Currently, the White House and the Senate Bipartisan Committee on Immigration Reform have both drafted plans that include an eventual pathway to permanent citizenship for the thousands of people who entered the U.S. illegally, but they don't yet agree on details. Both do, however, agree that applicants pay fines, taxes, wait in line behind current green-card applicants, and learn to speak English.
Many hard line Republicans, however, have been less willing to consider permanent citizenship.
The Bipartisan Policy Center, a quasi-outside governmental advisory group (a think tank that advocates for bipartisan solutions to government problems) has enlisted Republicans Condoleezza Rice, former U.S. Secretary of State and former Mississippi Gov. Haley Barbour, to team with Democrats including Henry Cisneros, former HUD secretary and former Pennsylvania Gov. Ed Rendell.
The committee is chaired by Rebecca Talent, former chief of staff to Sen. John McCain (R-Ariz.). This bipartisan panel will also look at issues such as increased border enforcement, issuance of green cards for students that graduate with degrees in science and math in effort to draft further detailed proposals on which both parties can agree. It will forward recommendations to Congress and the president.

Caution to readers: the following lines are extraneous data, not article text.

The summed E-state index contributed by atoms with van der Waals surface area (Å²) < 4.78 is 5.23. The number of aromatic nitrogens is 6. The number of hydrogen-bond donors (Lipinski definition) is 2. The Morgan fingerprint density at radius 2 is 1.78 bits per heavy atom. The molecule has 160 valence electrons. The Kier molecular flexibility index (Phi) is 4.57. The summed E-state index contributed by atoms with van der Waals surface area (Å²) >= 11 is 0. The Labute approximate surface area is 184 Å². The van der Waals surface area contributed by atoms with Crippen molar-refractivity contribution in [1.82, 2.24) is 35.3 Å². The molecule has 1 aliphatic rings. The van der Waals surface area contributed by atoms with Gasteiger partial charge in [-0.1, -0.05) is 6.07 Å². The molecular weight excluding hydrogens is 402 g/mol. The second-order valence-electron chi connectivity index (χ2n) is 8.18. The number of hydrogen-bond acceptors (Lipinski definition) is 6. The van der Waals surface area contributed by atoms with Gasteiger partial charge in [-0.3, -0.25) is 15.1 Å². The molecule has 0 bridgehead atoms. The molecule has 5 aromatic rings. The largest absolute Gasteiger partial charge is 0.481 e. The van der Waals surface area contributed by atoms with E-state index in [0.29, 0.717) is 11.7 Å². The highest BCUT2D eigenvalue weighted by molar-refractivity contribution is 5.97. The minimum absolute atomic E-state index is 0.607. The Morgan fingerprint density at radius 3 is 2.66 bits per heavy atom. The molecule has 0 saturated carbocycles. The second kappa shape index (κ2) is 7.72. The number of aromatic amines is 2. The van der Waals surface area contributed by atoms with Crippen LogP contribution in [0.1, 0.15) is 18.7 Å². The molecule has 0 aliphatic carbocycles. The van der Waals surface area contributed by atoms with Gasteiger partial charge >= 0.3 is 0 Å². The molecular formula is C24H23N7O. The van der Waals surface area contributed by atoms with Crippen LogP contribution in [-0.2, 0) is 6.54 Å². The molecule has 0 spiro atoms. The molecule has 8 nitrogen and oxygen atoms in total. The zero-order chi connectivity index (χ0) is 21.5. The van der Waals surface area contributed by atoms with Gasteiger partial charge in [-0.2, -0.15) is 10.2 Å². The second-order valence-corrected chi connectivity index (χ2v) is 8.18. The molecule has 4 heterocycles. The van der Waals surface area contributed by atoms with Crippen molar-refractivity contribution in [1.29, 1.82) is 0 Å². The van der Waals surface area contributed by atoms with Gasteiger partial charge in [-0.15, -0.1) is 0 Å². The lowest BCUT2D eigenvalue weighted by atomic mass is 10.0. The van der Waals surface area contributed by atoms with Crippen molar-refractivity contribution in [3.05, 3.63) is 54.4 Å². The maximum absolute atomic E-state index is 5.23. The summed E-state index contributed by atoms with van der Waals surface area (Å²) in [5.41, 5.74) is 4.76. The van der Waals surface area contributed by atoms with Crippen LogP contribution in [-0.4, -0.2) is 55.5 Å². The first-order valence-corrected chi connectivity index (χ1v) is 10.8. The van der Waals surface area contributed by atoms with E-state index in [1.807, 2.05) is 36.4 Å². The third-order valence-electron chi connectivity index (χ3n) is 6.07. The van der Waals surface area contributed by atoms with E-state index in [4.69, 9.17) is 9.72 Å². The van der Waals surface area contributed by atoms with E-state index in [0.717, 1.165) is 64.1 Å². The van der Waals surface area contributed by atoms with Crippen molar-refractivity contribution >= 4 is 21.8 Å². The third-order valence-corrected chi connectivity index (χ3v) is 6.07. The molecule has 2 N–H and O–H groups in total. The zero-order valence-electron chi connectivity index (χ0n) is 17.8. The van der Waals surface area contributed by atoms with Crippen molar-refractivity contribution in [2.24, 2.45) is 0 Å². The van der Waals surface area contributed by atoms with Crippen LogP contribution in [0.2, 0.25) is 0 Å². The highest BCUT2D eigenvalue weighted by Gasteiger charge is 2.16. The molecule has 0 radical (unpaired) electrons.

Black immigrants largely have not been mentioned in the immigration discussion, because the emphasis has been on immigrants of Hispanic and Asian heritage.
Many obvious and obscure issues surround immigration reform that include the rights of dreamers (the American-born children of illegal immigrants) and farm workers, who make up a large portion of the immigrant population. Other issues surround students who may or may not be in America legally, some who arrived with their parent or parents as babies or small children, some who came on their own as minors, and those who are in America on temporary status.
"The time for immigration reform is long overdue, and we applaud the president . . . for proposing a common sense, compassionate, comprehensive immigration reform plan that provides a pathway to citizenship for 11 million undocumented immigrants who currently reside in the United States," said American Federation of Teachers President Randi Weingarten in a statement. "The president's blueprint for reform and the U.S. Senate bipartisan framework shows an understanding that our nation has always been enriched by immigrants and strengthened by the diversity they bring. His proposal strengthens our borders, ensures (that) immigrant children can go to school without fear, keeps families together, and promotes safe and secure jobs for all workers. His continued support of the Dream Act gives dreamers the chance to dream by giving hard-working students who play by the rules an opportunity to pursue a college degree."
While the subset of issues regarding immigrant children has many different facets, dreamers have a good outlook because most Americans are empathetic to children and the Dreamer cause. Some other groups have not received the same attention or empathy.